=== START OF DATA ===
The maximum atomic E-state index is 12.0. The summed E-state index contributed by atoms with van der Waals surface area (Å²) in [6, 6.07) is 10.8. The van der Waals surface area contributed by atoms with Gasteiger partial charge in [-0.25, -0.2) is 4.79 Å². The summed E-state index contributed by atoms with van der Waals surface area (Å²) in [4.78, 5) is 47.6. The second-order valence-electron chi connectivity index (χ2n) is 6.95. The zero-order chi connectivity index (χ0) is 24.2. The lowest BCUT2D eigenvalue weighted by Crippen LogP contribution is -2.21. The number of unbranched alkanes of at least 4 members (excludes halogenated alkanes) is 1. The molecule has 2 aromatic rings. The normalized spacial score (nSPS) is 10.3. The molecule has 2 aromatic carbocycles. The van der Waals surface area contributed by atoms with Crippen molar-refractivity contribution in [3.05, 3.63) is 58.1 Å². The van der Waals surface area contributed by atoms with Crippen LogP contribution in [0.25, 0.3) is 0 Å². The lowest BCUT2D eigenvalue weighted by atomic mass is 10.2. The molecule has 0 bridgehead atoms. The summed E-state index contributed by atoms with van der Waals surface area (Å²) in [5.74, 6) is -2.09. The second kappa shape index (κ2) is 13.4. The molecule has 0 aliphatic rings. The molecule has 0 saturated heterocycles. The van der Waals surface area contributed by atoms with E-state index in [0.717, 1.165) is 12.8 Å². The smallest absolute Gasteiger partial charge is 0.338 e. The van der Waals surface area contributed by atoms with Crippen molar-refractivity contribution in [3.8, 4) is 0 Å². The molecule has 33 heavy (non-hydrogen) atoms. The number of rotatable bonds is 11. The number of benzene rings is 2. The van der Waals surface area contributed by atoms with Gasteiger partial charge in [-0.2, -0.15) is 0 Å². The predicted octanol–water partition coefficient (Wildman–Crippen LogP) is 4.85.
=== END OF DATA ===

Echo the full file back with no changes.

The maximum atomic E-state index is 12.0. The summed E-state index contributed by atoms with van der Waals surface area (Å²) in [6, 6.07) is 10.8. The van der Waals surface area contributed by atoms with Gasteiger partial charge in [-0.25, -0.2) is 4.79 Å². The summed E-state index contributed by atoms with van der Waals surface area (Å²) in [4.78, 5) is 47.6. The second-order valence-electron chi connectivity index (χ2n) is 6.95. The zero-order chi connectivity index (χ0) is 24.2. The lowest BCUT2D eigenvalue weighted by Crippen LogP contribution is -2.21. The number of unbranched alkanes of at least 4 members (excludes halogenated alkanes) is 1. The molecule has 2 aromatic rings. The normalized spacial score (nSPS) is 10.3. The molecule has 2 aromatic carbocycles. The van der Waals surface area contributed by atoms with Crippen molar-refractivity contribution in [3.05, 3.63) is 58.1 Å². The van der Waals surface area contributed by atoms with Crippen LogP contribution in [0.25, 0.3) is 0 Å². The lowest BCUT2D eigenvalue weighted by atomic mass is 10.2. The molecule has 0 bridgehead atoms. The summed E-state index contributed by atoms with van der Waals surface area (Å²) in [5.74, 6) is -2.09. The second kappa shape index (κ2) is 13.4. The molecule has 0 aliphatic rings. The molecule has 0 saturated heterocycles. The van der Waals surface area contributed by atoms with E-state index in [0.717, 1.165) is 12.8 Å². The smallest absolute Gasteiger partial charge is 0.338 e. The van der Waals surface area contributed by atoms with Crippen molar-refractivity contribution in [3.8, 4) is 0 Å². The molecule has 33 heavy (non-hydrogen) atoms. The number of rotatable bonds is 11. The number of benzene rings is 2. The van der Waals surface area contributed by atoms with Gasteiger partial charge in [-0.2, -0.15) is 0 Å². The predicted octanol–water partition coefficient (Wildman–Crippen LogP) is 4.85.